DISABILITY TOPS WORLD HEALTH TRENDS

EARLY DEATH REPLACED BY DISABILITY AS MOST SIGNIFICANT HEALTH RISK

“The health of most of the planet’s population is rapidly coming to resemble that of the United States, where death in childhood is rare, too much food is a bigger problem than too little, and life is long and often darkened by disability.

Delicious

Delicious


“High blood pressure is now the leading ‘risk factor’ for disease around the world.  Alcohol use is third.  Low-back pain now causes more disability than childbirth complications or anemia.

“We are in transition to a world where disability is the dominant concern as opposed to premature death, said Christopher Murray, who headed the Global Burden of Disease Study, published on [December 13, 2012].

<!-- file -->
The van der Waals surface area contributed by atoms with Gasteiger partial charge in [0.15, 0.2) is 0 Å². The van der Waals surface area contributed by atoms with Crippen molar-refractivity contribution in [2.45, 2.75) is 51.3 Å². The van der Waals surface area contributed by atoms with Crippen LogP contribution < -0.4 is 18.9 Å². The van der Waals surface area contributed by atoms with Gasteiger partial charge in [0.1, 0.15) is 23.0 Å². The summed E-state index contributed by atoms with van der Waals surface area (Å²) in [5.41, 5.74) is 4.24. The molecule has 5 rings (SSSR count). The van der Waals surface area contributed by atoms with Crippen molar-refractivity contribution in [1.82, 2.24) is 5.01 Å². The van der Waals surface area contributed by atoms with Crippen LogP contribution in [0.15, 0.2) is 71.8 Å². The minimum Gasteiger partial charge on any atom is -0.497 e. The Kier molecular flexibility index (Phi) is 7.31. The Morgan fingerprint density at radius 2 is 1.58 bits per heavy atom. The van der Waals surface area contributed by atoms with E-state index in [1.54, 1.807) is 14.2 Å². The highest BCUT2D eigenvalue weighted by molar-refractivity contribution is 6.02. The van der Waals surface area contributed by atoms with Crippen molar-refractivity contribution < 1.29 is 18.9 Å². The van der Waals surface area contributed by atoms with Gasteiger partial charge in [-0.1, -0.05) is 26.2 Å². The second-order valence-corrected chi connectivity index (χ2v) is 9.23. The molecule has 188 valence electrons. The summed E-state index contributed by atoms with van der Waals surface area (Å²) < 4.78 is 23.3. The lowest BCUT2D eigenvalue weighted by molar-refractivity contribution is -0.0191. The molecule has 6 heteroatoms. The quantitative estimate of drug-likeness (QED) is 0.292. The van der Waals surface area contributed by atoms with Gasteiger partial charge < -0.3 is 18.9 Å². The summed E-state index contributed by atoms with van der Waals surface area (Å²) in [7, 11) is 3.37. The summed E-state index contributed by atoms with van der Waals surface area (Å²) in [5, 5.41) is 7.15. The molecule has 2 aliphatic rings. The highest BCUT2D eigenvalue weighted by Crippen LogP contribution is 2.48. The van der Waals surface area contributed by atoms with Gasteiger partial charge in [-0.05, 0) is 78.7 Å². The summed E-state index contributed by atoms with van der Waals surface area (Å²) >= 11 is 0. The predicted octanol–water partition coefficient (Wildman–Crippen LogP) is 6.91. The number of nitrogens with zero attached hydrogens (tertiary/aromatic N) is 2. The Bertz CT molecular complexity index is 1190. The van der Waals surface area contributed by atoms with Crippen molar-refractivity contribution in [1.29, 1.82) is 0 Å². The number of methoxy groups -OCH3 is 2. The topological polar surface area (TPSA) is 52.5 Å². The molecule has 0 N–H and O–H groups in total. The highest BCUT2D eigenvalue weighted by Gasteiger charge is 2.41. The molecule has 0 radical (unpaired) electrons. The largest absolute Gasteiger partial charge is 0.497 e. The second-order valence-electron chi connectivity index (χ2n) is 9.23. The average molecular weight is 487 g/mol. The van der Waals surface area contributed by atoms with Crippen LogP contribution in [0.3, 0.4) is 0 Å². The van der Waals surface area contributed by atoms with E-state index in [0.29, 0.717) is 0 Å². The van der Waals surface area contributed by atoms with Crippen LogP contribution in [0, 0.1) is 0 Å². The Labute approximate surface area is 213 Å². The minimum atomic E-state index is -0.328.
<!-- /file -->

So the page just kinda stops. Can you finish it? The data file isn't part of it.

“The pace of change is such that we are ill prepared to deal with what the burden of disease is now in most places.

“The risk of dying prematurely from many ‘adult diseases’ (such as heart attacks and cancer) has also fallen because of better treatment and prevention.  As a result, the average age of the world’s population is getting older.  Soon after 2015, for the first time in history, there will be more people older than 65 than younger than 5.  That has had two consequences.

“More people are surviving to die of diseases that occur only in old age. . . . At the same time, people are living with conditions that don’t kill them, but that do affect their health.

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” . . . the study should prompt us to think hard about what are the major causes of disability today, and what are the possible solutions that can accelerate progress against them.”